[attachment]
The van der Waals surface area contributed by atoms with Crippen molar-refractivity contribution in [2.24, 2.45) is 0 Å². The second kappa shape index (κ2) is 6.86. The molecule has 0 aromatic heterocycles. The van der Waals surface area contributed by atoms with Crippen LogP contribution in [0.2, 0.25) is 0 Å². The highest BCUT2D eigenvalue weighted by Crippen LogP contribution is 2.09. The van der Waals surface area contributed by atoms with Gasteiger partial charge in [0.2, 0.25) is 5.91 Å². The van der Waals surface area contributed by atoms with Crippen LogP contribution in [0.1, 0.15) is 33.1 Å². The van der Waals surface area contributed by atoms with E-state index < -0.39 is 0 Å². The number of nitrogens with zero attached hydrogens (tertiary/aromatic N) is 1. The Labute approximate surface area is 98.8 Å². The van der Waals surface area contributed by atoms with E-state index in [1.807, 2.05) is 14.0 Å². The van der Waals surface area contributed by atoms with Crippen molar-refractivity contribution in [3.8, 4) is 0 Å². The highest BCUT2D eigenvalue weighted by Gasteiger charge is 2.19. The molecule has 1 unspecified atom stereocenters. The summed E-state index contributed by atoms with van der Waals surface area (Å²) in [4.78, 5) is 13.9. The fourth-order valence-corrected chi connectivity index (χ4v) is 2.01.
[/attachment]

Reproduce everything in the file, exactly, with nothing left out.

The van der Waals surface area contributed by atoms with Crippen molar-refractivity contribution in [2.24, 2.45) is 0 Å². The second kappa shape index (κ2) is 6.86. The molecule has 0 aromatic heterocycles. The van der Waals surface area contributed by atoms with Crippen LogP contribution in [0.2, 0.25) is 0 Å². The highest BCUT2D eigenvalue weighted by Crippen LogP contribution is 2.09. The van der Waals surface area contributed by atoms with Gasteiger partial charge in [0.2, 0.25) is 5.91 Å². The van der Waals surface area contributed by atoms with Crippen LogP contribution in [0.1, 0.15) is 33.1 Å². The van der Waals surface area contributed by atoms with E-state index < -0.39 is 0 Å². The number of nitrogens with zero attached hydrogens (tertiary/aromatic N) is 1. The Labute approximate surface area is 98.8 Å². The van der Waals surface area contributed by atoms with E-state index in [1.807, 2.05) is 14.0 Å². The van der Waals surface area contributed by atoms with Crippen molar-refractivity contribution in [3.8, 4) is 0 Å². The highest BCUT2D eigenvalue weighted by Gasteiger charge is 2.19. The molecule has 1 unspecified atom stereocenters. The summed E-state index contributed by atoms with van der Waals surface area (Å²) in [4.78, 5) is 13.9. The fourth-order valence-corrected chi connectivity index (χ4v) is 2.01.